These levels of high executive pay create the kinds of societal rifts that I touched upon in a previous article regarding the introduction of a wealth tax on the capital assets of ultra-high net worth individuals.
Even the west’s leading economic thinktank, Organisation for Economic Co-operation and Development (OECD), have remarked that such unbridled inequality is a drag on economic growth.
A report conducted by the OECD said that trickle-down economics was fundamentally flawed and its authors urged governments to juggle tax systems to ensure that wealthy individuals pay their fair share.
It found that the richest 10% of the population in the UK now earn nine and a half times the income of the poorest 10%, seven times the amount it had been in the 80s when ‘trickle-down economics’ was the punchy catchphrase promoted by the Thatcher and Reagan administrations. Had the gap between the wealthy and the poor not widened since the 80s, it is estimated that the UK economy would have been 20% bigger than it is today, evidence that financial inequality hampers economic growth.
Growing up in rural Idaho, Price remembers learning that values are more sacred than any amount of money. “My dad would ask me a question…He’d say, ‘How much money is your integrity worth?’ His point was there’s no amount of money that he would be willing to sell his integrity for. And that was ingrained in me at a very, very young age.”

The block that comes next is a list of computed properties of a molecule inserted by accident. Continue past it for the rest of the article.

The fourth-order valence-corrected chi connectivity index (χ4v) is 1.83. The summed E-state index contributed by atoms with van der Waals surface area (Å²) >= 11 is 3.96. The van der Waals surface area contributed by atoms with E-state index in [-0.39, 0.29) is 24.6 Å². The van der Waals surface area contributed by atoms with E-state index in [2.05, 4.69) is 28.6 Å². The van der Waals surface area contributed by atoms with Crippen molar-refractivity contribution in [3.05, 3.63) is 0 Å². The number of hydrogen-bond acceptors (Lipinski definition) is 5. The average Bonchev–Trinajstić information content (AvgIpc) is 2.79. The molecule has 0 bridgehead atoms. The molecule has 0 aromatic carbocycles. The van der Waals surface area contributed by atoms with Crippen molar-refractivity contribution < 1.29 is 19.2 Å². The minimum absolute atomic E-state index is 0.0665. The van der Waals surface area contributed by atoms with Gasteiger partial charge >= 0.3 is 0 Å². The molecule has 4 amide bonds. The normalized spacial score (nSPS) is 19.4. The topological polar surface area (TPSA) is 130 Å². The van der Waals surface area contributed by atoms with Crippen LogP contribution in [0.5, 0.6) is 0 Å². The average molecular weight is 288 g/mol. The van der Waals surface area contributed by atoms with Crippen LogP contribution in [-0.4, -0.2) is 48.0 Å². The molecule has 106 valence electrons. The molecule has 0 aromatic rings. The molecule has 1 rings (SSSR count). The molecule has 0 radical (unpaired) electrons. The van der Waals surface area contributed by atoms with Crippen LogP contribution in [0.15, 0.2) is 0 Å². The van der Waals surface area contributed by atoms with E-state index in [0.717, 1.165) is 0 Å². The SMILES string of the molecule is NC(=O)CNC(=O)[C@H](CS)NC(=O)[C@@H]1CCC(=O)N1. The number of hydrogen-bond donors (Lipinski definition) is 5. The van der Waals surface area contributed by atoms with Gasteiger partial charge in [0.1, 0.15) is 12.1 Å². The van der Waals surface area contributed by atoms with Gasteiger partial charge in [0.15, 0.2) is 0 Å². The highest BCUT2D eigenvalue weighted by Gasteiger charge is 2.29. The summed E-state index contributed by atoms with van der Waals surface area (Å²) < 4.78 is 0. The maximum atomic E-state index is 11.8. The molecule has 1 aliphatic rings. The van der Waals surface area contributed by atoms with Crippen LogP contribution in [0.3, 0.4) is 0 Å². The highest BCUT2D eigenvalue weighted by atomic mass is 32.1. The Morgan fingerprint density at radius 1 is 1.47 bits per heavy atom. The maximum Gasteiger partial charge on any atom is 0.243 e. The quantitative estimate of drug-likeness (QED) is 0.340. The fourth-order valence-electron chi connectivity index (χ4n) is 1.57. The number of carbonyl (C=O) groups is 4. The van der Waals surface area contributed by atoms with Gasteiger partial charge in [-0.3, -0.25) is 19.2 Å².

Questioned on how Price will be measuring the success of this precedent in an interview with Money magazine, he said: “I do think that there was some level of distraction, and there must be when you’re living paycheck to paycheck. And so, I honestly believe that removing that distraction will significantly increase our ability to take care of our clients.”
Price founded Gravity Payments out of his Seattle Pacific University dorm room in 2004 after witnessing thousands of small business owners being ripped off by their credit card processors. The mission of Gravity Payments is to combat the exploitation of small business owners by making the financial services a level playing field.
In June 2010, Dan Price was honoured with the Small Business Administration’s ‘National Young Entrepreneur of the Year Award’ by Barack Obama.
“To me, once you know the right thing to do, it becomes a moral imperative to actually do it. And so, with that Princeton study, one of the other aspects that really hit home with me was, ‘The dollars that you’re making underneath that amount are causing harm to your well-being.’ And that, to me, is powerful stuff. And we only get to live this life once. And I want everybody that I’m partnered with at Gravity to really live the fullest, best life that they can.”
Until governments show a collective backbone in cracking down on the culture of rampant inequality harvested by chief executives, society as a whole shall continue to suffer for the greed of the few but it’s nice to know that for Price and Wolfson, there are some values more important than merely increasing a figure on a bank statement.